How Long Does Kratom Stay in Your System?
The kratom plant, native to Southeast Asia, has gained popularity as a possible tool in the fight against the opioid epidemic; however, both its viability as therapeutic medicine and legal status remain up in the air, and debate continues about the safety of the substance itself. Notwithstanding its potential benefits, kratom is still a drug that affects the body in a variety of ways, with some potentially dangerous outcomes.1
Kratom and Mitragynine
While kratom has only recently gained attention in Western countries, it has a long history of use in the countries where the Mitragyna speciosa tree (the “kratom tree”) grows, such as Thailand, Malaysia, and Indonesia. Kratom has been used for centuries to treat various medical ailments and as part of socioreligious ceremonies.2
Kratom may be consumed via several methods, including:3
- Grinding the leaves and making them into a tea.
- Chewing the leaves.
- Consuming it via tablet, capsule, or extract.
At low doses, kratom produces a mild stimulant effect, which propelled its use among farm workers in Southeast Asia who needed to fight off fatigue and stay productive over long hours.2
At higher doses, kratom produces sedating, opioid-like effects, and for this reason, some people use the drug to try to self-medicate pain or lessen their opioid withdrawal symptoms.4
According to the Drug Enforcement Administration, kratom use has been linked to various adverse medical and psychiatric events, including increases in heart rate, nausea, seizures, hallucinations, and psychosis.3 However, the drug is not a controlled substance (barring some states that have instituted legal restrictions on the substance, it remains available to purchase and use throughout much of the country), and many people tout the drug’s potential benefits, often implying that the drug is a safe, natural, and easier-to-obtain alternative to other opioid replacement therapies such as methadone.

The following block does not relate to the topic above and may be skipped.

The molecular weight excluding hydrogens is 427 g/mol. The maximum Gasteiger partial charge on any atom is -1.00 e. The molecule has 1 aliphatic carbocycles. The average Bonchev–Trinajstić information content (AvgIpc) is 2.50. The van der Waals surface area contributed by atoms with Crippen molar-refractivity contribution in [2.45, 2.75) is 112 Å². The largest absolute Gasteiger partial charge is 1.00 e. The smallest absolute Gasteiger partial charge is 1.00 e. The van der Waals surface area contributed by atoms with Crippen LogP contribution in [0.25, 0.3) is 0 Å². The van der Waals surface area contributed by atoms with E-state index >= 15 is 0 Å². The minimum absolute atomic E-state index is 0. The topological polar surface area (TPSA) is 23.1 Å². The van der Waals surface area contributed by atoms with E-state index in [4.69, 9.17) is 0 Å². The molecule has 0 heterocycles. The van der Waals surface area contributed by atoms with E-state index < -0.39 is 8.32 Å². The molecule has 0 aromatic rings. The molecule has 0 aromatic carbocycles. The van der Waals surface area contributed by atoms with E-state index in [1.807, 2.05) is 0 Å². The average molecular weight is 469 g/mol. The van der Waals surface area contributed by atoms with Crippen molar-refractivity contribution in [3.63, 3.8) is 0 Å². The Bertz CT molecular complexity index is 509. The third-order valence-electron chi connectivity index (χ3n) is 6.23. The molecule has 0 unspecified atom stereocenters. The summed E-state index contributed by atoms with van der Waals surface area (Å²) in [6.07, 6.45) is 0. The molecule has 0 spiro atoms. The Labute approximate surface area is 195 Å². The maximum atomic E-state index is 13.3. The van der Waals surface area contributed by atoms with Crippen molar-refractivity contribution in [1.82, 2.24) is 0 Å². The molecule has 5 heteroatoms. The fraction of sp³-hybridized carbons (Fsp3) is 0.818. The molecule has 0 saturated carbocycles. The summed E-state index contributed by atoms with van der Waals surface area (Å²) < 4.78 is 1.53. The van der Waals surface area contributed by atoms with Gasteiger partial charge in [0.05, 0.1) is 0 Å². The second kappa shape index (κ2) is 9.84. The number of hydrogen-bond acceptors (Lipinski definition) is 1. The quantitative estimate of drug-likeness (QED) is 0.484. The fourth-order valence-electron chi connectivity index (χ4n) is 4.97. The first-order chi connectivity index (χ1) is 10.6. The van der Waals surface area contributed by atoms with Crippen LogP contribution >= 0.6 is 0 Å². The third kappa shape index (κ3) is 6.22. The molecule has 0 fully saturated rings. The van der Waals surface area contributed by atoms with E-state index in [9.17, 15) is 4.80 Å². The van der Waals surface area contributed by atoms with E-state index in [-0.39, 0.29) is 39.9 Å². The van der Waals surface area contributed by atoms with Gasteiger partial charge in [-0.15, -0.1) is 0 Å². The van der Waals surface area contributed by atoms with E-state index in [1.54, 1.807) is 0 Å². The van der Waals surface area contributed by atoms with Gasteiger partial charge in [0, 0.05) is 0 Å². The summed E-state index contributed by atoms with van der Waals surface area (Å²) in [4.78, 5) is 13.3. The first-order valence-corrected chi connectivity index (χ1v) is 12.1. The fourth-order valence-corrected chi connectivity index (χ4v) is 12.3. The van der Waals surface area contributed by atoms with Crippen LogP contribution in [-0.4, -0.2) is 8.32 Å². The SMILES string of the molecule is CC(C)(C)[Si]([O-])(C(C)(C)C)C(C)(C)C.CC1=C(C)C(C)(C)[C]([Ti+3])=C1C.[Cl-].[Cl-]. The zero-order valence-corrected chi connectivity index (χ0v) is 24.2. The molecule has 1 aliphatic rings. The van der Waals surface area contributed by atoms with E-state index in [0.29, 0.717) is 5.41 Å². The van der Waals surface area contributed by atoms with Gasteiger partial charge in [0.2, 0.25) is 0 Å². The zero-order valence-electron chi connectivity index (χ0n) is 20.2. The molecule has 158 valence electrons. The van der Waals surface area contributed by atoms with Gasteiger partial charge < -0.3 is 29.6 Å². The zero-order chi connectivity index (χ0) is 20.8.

Kratom retailers often market their products as natural remedies or dietary supplements, leading buyers to believe there are few, if any, risks to consuming kratom. A significant increase in kratom-related poison control center calls in a 5-year period, however, suggests otherwise, and the U.S. Food and Drug Administration cautions people not to use kratom-containing products.1
Much still needs to be learned about the pharmacology of kratom. What research exists suggests that kratom may have some antidepressant effects, as well as analgesic (pain-relieving) and anti-inflammatory properties,2 but kratom’s opioid properties, its potential for abuse, its reported side effects, and a number of deaths associated with the substance has prompted the FDA to place an import alert on kratom and the DEA to list it as a Drug and Chemical of Concern. Additionally, several states have already banned the drug.1,3 What should be a major concern for kratom buyers is the fact that the drug is unregulated, meaning it would be all too easy for a disreputable supplier to lace its product with unreported, potentially-harmful substances.
Dependence and Withdrawal
Kratom use may result in the development of physical dependence, with some people reporting withdrawal symptoms when they attempt to discontinue their use or if they go for a period of time without consuming the drug, such as:10
- Mood swings.
- Runny nose.
- Achy muscles.
- Jerky movements of the limbs.
Some of these withdrawal symptoms are similar in nature to those of opioid drugs such as hydrocodone and heroin.
As with other substances, the timeline for withdrawal will be shaped by a number of factors such as the individual’s health, genetics, and patterns of kratom use. Additionally, the timeline is, in part, influenced by how long the drug remains in the system—something which itself is a reflection of the drug’s elimination half-life.
How Long Does Kratom Remain in Your System?
Elimination half-life is a term used to describe the time it takes for the drug’s plasma concentration to be reduced by half.5 The drug is proportionally eliminated from the body with each additional half-life.6